Note that regardless of whether or not the firm is sociable, as long as they allow you to be sociable, you can benefit. Again, high hour firms tend not to "allow" sociability. A firm that requires 2,700 billable hours a year does not have room for collegial endeavors. Look for a sociable firm.. Again, high hour firms tend not to "allow" sociability. A firm that requires 2,700 billable hours a year does not have room for collegial endeavors. Look for a sociable firm.

Client contact
Finally, you want a firm that will allow you client contact. You cannot benefit from your contributions to client satisfaction if you don’t have contact with clients. Client contact is the only way that you gain a reputation with clients and the only way you learn to please them. Faceless staff attorneys are invariably the last hired, the first cut, and the lowest paid at every level.

You need to avoid a firm that insulates associates from clients. (Many firms do this to "protect" themselves from having associates steal clients). You also need to take the time and opportunity to deal with clients every chance that presents itself. The experience is invaluable.

An elusive goal: Training
Ideally, you should also find a small firm that has some commitment to training. That is so unlikely as to be at best an elusive dream. Most attorneys in small firms have no idea of how to train others, having never been formally trained (other than in school) or mentored themselves. At best you should find a firm where the partner or partners are not excessively hostile to the idea of helping or explaining legal tasks.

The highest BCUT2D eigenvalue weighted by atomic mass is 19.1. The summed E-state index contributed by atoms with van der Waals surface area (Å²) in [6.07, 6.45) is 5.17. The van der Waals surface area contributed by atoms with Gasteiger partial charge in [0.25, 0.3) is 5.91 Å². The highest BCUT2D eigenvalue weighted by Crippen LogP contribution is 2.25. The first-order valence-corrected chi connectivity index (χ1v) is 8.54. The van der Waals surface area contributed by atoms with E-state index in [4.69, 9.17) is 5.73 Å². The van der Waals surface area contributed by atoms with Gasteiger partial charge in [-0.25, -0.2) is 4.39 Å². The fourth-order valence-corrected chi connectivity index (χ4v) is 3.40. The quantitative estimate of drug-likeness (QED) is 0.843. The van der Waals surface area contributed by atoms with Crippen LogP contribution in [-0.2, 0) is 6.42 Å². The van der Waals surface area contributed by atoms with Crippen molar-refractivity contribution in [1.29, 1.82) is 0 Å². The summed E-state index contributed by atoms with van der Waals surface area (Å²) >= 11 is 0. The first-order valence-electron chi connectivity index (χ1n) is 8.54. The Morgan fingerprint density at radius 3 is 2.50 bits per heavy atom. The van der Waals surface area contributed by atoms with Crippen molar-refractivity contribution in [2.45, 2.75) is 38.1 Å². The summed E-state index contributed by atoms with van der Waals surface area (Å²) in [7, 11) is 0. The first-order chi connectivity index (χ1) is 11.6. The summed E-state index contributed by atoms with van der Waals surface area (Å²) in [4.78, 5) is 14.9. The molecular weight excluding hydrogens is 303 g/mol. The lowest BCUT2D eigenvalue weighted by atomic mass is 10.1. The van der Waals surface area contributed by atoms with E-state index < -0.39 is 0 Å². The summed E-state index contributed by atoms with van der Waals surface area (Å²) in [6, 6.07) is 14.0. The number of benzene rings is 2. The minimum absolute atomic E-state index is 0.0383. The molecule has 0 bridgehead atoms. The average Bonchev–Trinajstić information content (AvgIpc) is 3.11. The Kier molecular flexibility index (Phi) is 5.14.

Unfortunately, you will probably have to train yourself. This is something that law schools do not address, small firms are unprepared to do, and it is a task you did not expect.

In this regard, you need to look for tolerance (how patient are the two or three lawyers that you will be working with/for) and for willingness to help.

Generally, competent, sociable and likable attorneys with reasonable work loads are more tolerant and willing to help than are those who are overburdened, non-sociable or hostile.

Evaluating the location of the small firm
Client esteem, professional stature and personal perceptions are all matters of reputation that do not travel well outside of your community. Since you can expect to be moving into the larger community, evaluating the area or location is actually more important that the evaluation you make of the first firm you work for in that community.

The quality of the community
A community needs to offer two things. First, it needs to have a financial future. Second, it needs to offer that sort of society where you and your family can live.